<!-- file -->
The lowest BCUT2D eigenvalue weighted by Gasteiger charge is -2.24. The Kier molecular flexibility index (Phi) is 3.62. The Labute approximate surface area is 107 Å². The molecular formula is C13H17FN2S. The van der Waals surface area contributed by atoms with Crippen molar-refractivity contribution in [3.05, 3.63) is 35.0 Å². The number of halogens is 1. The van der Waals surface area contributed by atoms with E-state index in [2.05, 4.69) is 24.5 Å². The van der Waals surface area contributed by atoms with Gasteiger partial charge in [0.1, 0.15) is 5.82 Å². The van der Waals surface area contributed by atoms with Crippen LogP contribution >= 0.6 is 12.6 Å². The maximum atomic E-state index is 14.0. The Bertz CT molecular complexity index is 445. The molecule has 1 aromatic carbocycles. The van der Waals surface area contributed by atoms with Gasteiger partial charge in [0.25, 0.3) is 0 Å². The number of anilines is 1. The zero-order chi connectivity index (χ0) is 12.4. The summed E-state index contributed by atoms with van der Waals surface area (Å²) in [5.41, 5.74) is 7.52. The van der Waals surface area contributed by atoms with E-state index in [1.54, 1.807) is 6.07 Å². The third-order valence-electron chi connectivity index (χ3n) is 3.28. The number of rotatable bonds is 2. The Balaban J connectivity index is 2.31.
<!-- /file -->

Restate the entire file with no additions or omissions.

The lowest BCUT2D eigenvalue weighted by Gasteiger charge is -2.24. The Kier molecular flexibility index (Phi) is 3.62. The Labute approximate surface area is 107 Å². The molecular formula is C13H17FN2S. The van der Waals surface area contributed by atoms with Crippen molar-refractivity contribution in [3.05, 3.63) is 35.0 Å². The number of halogens is 1. The van der Waals surface area contributed by atoms with E-state index in [2.05, 4.69) is 24.5 Å². The van der Waals surface area contributed by atoms with Gasteiger partial charge in [0.1, 0.15) is 5.82 Å². The van der Waals surface area contributed by atoms with Crippen LogP contribution >= 0.6 is 12.6 Å². The maximum atomic E-state index is 14.0. The Bertz CT molecular complexity index is 445. The molecule has 1 aromatic carbocycles. The van der Waals surface area contributed by atoms with Gasteiger partial charge in [0.25, 0.3) is 0 Å². The number of anilines is 1. The zero-order chi connectivity index (χ0) is 12.4. The summed E-state index contributed by atoms with van der Waals surface area (Å²) in [5.41, 5.74) is 7.52. The van der Waals surface area contributed by atoms with E-state index in [1.54, 1.807) is 6.07 Å². The third-order valence-electron chi connectivity index (χ3n) is 3.28. The number of rotatable bonds is 2. The Balaban J connectivity index is 2.31.